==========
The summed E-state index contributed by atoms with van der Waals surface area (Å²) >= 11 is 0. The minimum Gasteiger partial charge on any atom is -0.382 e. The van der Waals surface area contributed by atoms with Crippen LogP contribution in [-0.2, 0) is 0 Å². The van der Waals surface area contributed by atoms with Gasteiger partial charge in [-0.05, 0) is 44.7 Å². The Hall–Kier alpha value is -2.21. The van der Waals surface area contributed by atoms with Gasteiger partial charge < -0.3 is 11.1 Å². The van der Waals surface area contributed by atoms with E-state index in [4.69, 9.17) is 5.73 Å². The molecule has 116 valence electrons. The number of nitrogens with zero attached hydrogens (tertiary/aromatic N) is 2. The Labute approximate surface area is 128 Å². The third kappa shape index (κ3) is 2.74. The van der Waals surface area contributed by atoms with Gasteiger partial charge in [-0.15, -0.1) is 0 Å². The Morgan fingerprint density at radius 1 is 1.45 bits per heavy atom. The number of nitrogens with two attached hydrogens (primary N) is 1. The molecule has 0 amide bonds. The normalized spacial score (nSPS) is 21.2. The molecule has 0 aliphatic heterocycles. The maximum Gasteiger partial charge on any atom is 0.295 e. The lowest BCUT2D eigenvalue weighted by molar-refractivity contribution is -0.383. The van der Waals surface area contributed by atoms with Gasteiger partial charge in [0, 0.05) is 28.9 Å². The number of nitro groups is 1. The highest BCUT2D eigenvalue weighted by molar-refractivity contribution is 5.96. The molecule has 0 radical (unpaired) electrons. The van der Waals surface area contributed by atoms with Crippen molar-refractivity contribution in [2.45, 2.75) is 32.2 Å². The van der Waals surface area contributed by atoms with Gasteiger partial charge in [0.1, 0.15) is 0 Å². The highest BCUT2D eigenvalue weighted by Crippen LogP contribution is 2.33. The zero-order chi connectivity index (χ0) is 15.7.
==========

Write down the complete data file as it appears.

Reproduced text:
The summed E-state index contributed by atoms with van der Waals surface area (Å²) >= 11 is 0. The minimum Gasteiger partial charge on any atom is -0.382 e. The van der Waals surface area contributed by atoms with Crippen LogP contribution in [-0.2, 0) is 0 Å². The van der Waals surface area contributed by atoms with Gasteiger partial charge in [-0.05, 0) is 44.7 Å². The Hall–Kier alpha value is -2.21. The van der Waals surface area contributed by atoms with Gasteiger partial charge < -0.3 is 11.1 Å². The van der Waals surface area contributed by atoms with E-state index in [4.69, 9.17) is 5.73 Å². The molecule has 116 valence electrons. The number of nitrogens with zero attached hydrogens (tertiary/aromatic N) is 2. The Labute approximate surface area is 128 Å². The third kappa shape index (κ3) is 2.74. The van der Waals surface area contributed by atoms with Gasteiger partial charge in [-0.15, -0.1) is 0 Å². The Morgan fingerprint density at radius 1 is 1.45 bits per heavy atom. The number of nitrogens with two attached hydrogens (primary N) is 1. The molecule has 0 amide bonds. The normalized spacial score (nSPS) is 21.2. The molecule has 0 aliphatic heterocycles. The maximum Gasteiger partial charge on any atom is 0.295 e. The lowest BCUT2D eigenvalue weighted by molar-refractivity contribution is -0.383. The van der Waals surface area contributed by atoms with Gasteiger partial charge in [0, 0.05) is 28.9 Å². The number of nitro groups is 1. The highest BCUT2D eigenvalue weighted by molar-refractivity contribution is 5.96. The molecule has 0 radical (unpaired) electrons. The van der Waals surface area contributed by atoms with Crippen molar-refractivity contribution in [2.45, 2.75) is 32.2 Å². The van der Waals surface area contributed by atoms with Gasteiger partial charge in [0.1, 0.15) is 0 Å². The highest BCUT2D eigenvalue weighted by Crippen LogP contribution is 2.33. The zero-order chi connectivity index (χ0) is 15.7.